In her interview with Diane Sawyer last night to plug her new book Hard Choices, Hillary claimed that she and Bill were “not only dead broke but in debt” when they moved out of the White House, and that the couple needed the millions of dollars they accrued in speaking fees to pay down those debts. Philip Bump fact-checks:
Clinton left the White House to head to the Capitol as New York’s junior senator in 2000, meaning that she had to file annual disclosures of how much she and her husband earned, owned, and owed. We took a look at those filings, via Open Secrets. And this is what the Clinton’s wealth looked like for the first four years after they left office in early 2001. We considered three things: what the Clintons reported as income on their taxes, what they reported as assets in Hillary Clinton’s mandated disclosures, and what was listed as being owed. The disclosures only give broad boundaries for the value of the assets owned, so the true value of their assets lies somewhere within the dark-red bar.
So, yes, it is technically true the Clintons left office in debt. But, a year later, the couple’s assets had soared. And, as was reported at the time, the Clintons’ debt was entirely gone by the end of 2004 — well before Hillary Clinton left the Senate and well before she left her position as secretary of state.
Indeed, Zeke Miller adds, by the time she left the Obama administration last year, Hillary was a wealthy woman even without her husband’s millions:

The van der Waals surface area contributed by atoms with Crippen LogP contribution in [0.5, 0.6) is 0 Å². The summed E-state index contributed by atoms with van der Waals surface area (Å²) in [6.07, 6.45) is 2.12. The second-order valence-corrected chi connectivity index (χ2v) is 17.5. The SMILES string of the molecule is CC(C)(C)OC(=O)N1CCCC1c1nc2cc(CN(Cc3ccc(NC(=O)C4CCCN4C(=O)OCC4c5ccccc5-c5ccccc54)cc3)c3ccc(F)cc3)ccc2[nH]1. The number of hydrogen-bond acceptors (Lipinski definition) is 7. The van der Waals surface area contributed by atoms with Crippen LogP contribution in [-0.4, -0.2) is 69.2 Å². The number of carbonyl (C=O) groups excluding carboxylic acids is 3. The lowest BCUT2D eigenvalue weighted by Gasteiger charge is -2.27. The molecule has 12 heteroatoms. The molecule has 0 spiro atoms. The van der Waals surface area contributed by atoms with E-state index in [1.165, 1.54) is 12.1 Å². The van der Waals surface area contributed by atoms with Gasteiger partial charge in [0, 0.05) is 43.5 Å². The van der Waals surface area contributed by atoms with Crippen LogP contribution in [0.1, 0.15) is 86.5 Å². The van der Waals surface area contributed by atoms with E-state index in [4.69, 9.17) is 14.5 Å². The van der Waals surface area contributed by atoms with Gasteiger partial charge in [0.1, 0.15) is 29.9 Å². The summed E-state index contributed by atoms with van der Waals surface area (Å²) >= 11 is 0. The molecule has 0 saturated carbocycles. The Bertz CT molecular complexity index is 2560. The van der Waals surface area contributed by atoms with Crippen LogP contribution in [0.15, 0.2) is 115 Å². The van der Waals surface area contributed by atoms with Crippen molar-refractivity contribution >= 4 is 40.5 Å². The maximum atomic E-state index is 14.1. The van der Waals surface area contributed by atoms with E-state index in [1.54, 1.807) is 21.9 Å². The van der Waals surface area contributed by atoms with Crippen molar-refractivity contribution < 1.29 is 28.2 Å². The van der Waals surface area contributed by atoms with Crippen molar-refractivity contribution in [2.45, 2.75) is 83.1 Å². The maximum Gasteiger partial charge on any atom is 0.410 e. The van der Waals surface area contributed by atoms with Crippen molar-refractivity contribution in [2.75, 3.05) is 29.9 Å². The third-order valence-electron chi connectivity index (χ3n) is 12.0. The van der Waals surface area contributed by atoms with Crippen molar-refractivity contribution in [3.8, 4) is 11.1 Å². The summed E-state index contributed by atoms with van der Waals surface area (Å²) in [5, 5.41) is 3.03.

While the former first family’s precarious financial situation in 2001 was well known, the situation was very different when Clinton stepped down as Secretary of State in early 2013. She had reported on an government financial disclosure form assets in the millions, including between $5 million and $25 million in cash—meaning she left the State Department with at least $5 million in the bank, before her speaking gigs started and before she made millions more from her new book Hard Choices. Last year CNN calculated that the former President has taken in more than $106 million on the speaking circuit since leaving office in 2001. In fact, in their first year after leaving the White House, the Clintons earned a combined $16.1 million—the bulk of it coming from the former president’s speaking and author fees.
The inevitable walk-back arrived this morning:
“Let me just clarify that I fully appreciate how hard life is for so many Americans today,” Clinton said in a live interview on ABC’s “Good Morning America.” “I want to use the talents and resources I have to make sure people get the same chances.” Host Robin Roberts asked Clinton if she can understand why people are questioning why she’d describe her family’s finances as a struggle.
“Yes, I can, but everything in life has to be put into context. As I recall, we were something like in $12 million in debt,” said Clinton, adding that she soon entered the Senate and couldn’t do much to help reverse that at the time.